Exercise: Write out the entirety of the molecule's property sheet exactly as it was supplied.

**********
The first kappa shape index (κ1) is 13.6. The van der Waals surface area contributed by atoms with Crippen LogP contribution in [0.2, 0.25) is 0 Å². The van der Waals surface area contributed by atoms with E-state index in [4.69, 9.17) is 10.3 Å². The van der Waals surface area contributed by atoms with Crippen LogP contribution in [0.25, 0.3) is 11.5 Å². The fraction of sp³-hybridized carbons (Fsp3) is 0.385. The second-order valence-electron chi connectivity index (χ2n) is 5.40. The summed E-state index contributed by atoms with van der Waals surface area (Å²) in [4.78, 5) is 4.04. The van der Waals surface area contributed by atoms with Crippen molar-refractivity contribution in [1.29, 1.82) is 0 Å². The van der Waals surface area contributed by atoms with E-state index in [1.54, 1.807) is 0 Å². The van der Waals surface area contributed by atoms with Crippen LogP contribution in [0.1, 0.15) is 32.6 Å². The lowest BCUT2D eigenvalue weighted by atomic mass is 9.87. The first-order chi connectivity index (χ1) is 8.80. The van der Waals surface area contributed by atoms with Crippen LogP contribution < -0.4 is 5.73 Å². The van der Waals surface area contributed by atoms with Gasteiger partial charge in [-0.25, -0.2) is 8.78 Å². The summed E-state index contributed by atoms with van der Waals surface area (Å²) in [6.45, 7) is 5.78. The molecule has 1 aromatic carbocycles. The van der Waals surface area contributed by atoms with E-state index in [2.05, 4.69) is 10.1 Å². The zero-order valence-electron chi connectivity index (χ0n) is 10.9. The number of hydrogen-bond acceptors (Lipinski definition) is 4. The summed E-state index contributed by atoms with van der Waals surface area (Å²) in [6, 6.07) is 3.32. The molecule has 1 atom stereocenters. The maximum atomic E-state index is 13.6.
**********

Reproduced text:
The first kappa shape index (κ1) is 13.6. The van der Waals surface area contributed by atoms with Crippen LogP contribution in [0.2, 0.25) is 0 Å². The van der Waals surface area contributed by atoms with E-state index in [4.69, 9.17) is 10.3 Å². The van der Waals surface area contributed by atoms with Crippen LogP contribution in [0.25, 0.3) is 11.5 Å². The fraction of sp³-hybridized carbons (Fsp3) is 0.385. The second-order valence-electron chi connectivity index (χ2n) is 5.40. The summed E-state index contributed by atoms with van der Waals surface area (Å²) in [4.78, 5) is 4.04. The van der Waals surface area contributed by atoms with Crippen molar-refractivity contribution in [1.29, 1.82) is 0 Å². The van der Waals surface area contributed by atoms with E-state index in [1.54, 1.807) is 0 Å². The van der Waals surface area contributed by atoms with Crippen LogP contribution in [0.1, 0.15) is 32.6 Å². The lowest BCUT2D eigenvalue weighted by atomic mass is 9.87. The first-order chi connectivity index (χ1) is 8.80. The van der Waals surface area contributed by atoms with Crippen LogP contribution < -0.4 is 5.73 Å². The van der Waals surface area contributed by atoms with Gasteiger partial charge in [-0.25, -0.2) is 8.78 Å². The summed E-state index contributed by atoms with van der Waals surface area (Å²) in [6.45, 7) is 5.78. The molecule has 1 aromatic carbocycles. The van der Waals surface area contributed by atoms with E-state index in [2.05, 4.69) is 10.1 Å². The zero-order valence-electron chi connectivity index (χ0n) is 10.9. The number of hydrogen-bond acceptors (Lipinski definition) is 4. The summed E-state index contributed by atoms with van der Waals surface area (Å²) in [6, 6.07) is 3.32. The molecule has 1 atom stereocenters. The maximum atomic E-state index is 13.6.